3 Must-Dos Before Demanding a Raise

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KEY POINTS

  • Many people are pursuing better pay in today's labor market.
  • While you should go after a more substantial wage, there are also steps you should take before having that discussion.


Want a higher paycheck? Here's your game plan.

These days, the U.S. labor market is loaded with jobs -- 11.3 million as of January, to be precise. That's a positive turn of events considering that just two years ago, we were grappling with an unprecedented unemployment crisis.

But either way, right now, active members of the workforce have a prime opportunity to go after better pay. Many companies are desperate to hire, and those with adequate staff may be more motivated than ever to retain their current employees.

If you're not happy with your pay and want to see your earnings increase, you shouldn't shy away from having that conversation. A raise could make it possible to meet different financial goals, like boosting your savings or paying off your credit cards. Plus, with living costs being up across the board due to inflation, it wouldn't hurt to see your paycheck increase.

But if you're going to demand a raise, you'll want to do so strategically. That means tackling these three key items first.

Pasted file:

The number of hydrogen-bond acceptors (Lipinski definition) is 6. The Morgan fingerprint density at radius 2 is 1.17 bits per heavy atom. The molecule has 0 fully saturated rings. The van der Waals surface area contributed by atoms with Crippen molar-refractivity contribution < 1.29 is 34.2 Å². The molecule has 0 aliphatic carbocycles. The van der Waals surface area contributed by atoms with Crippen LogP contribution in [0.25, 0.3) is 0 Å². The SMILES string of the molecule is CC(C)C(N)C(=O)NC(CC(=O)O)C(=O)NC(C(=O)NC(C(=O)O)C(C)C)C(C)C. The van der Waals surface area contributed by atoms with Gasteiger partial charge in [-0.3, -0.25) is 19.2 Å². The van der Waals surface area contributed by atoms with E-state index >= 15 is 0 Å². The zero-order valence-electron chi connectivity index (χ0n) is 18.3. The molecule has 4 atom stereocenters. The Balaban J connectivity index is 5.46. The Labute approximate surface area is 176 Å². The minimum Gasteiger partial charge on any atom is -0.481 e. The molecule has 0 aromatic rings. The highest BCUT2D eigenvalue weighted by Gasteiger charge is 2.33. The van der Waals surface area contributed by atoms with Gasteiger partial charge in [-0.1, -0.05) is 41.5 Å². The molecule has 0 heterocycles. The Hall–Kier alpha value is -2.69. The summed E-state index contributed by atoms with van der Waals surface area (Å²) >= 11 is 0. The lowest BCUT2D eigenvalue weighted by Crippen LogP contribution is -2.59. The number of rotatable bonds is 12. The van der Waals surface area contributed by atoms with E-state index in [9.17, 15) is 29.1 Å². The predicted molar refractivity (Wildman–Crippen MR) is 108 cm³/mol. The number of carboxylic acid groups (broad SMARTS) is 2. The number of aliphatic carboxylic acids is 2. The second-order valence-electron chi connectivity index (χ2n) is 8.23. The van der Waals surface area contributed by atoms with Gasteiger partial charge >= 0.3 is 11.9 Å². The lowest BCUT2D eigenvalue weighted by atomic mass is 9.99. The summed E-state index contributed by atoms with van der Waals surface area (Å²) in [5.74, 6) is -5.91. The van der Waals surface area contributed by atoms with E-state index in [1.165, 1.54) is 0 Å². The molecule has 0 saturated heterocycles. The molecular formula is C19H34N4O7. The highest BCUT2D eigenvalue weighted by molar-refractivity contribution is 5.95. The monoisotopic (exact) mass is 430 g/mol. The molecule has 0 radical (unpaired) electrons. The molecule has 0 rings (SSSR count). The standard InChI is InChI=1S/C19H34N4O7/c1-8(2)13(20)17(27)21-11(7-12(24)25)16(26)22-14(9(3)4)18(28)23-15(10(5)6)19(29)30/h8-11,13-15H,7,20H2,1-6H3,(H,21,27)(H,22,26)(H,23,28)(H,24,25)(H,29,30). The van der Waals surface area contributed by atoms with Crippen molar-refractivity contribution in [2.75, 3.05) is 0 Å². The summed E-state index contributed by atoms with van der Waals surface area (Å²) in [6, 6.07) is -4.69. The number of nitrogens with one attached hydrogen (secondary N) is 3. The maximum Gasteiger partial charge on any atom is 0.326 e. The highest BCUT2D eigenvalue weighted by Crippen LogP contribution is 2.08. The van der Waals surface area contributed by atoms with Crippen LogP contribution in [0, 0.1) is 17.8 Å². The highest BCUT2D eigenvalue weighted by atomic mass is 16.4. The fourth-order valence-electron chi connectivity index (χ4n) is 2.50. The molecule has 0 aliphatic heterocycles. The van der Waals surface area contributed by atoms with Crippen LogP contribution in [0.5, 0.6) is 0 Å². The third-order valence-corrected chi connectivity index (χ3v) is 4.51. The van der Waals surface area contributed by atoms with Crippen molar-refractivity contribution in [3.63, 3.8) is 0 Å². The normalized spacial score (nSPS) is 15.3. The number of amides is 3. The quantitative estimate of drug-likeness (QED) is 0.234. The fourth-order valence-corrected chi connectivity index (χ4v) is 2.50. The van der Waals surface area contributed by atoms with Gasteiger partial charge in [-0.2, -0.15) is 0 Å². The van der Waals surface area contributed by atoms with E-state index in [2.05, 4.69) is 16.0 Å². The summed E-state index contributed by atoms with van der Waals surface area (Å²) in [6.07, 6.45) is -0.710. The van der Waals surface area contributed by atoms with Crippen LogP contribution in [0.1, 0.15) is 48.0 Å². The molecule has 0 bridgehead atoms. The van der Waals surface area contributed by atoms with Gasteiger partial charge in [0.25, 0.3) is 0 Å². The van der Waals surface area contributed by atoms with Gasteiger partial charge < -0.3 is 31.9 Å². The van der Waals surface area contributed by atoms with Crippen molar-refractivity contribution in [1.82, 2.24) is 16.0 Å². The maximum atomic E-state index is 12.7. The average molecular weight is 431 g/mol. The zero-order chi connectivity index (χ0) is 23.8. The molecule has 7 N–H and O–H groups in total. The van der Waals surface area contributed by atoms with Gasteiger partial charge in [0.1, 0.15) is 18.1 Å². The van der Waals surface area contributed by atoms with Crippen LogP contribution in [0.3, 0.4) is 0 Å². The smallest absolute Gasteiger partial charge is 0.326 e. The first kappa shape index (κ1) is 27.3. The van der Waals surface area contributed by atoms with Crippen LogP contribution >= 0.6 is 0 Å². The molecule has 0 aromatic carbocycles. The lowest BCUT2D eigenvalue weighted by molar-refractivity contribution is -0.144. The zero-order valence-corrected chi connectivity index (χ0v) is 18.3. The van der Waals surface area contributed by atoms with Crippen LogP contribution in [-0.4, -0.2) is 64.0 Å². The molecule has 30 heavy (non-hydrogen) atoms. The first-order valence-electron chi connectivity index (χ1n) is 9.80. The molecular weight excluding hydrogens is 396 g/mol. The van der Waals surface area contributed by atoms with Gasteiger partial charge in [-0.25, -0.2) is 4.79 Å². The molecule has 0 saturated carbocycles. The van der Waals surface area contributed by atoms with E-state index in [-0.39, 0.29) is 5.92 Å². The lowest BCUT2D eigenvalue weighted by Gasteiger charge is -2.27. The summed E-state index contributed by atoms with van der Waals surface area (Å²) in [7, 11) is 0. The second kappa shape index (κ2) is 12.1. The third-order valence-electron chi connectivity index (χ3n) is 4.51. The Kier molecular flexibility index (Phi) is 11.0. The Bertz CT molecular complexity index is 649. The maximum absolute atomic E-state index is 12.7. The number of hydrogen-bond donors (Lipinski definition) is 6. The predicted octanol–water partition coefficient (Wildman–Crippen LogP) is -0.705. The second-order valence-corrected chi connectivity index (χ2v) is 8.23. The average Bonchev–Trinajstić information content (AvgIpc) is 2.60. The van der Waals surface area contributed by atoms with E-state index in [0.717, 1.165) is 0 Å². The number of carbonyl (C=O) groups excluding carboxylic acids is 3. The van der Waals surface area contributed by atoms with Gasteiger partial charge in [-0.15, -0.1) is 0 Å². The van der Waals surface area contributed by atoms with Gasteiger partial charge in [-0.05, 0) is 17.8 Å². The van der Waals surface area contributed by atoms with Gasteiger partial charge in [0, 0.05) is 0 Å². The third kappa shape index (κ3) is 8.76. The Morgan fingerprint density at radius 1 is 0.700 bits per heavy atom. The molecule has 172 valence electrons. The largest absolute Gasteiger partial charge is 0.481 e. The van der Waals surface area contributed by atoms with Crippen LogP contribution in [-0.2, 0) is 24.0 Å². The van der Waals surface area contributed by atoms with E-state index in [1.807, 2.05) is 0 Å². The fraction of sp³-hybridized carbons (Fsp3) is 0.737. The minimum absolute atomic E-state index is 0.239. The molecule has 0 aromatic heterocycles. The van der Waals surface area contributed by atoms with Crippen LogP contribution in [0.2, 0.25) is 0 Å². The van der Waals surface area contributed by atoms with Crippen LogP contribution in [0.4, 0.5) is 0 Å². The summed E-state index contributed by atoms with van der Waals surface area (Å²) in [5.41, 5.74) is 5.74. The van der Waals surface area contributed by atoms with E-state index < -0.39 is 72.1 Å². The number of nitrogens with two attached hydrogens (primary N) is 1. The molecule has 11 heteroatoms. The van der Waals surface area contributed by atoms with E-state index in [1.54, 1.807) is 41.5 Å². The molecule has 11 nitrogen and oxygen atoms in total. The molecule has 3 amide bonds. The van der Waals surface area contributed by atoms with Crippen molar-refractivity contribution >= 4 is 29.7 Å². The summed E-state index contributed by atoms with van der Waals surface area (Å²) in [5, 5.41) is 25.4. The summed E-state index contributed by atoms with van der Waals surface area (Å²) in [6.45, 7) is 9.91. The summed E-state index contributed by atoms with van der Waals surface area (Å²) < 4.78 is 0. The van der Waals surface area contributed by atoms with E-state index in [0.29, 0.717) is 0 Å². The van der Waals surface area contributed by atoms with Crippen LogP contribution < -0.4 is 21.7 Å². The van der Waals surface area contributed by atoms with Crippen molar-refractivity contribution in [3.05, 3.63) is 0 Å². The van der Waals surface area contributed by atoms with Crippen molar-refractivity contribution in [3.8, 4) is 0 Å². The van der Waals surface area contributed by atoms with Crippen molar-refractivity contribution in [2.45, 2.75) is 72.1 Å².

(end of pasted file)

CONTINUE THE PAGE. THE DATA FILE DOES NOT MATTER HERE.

1. Research salary data

Maybe you earn $48,000 a year right now as a junior marketing associate. And maybe that's a reasonable wage for your job title and location -- or not. You won't really know until you spend some time doing research. But it's important to dig up that data, because it could help shape that conversation and sway your employer to meet your demand.

So, say you do some digging and find that the average junior marketing associate in your city makes $55,000 a year. That data point alone makes a strong argument for a bump in pay. You can use sites like Salary.com and Glassdoor to dig up salary data so you have solid information to put in front of your boss.

2. Decide on a specific number

You may do some research and learn that you're underpaid given your job title and location. But even if you determine you're paid adequately, you can still ask for more money. The key, though, is to land on a specific number rather than just waltz into your manager's office and say "I want a raise." Presenting a specific number gives your boss something concrete to work with -- and may yield better results.

3. Give your boss a reason to boost your pay

Many companies these days are focused on employee retention. But that doesn't guarantee you'll get a raise just because you ask for one. Instead, you may need to fight for that pay boost, so before having that discussion, come up with a list of reasons why you deserve a bump.

Maybe you've taken on more responsibilities over the past year. Or maybe you're currently picking up some of the workload for a colleague who's out on long-term leave. You can also point to personal achievements as a reason for getting a salary boost -- as long as you can back those claims up.

A raise in pay could work wonders for your financial picture. Make sure to check these important items off your list before asking for one.

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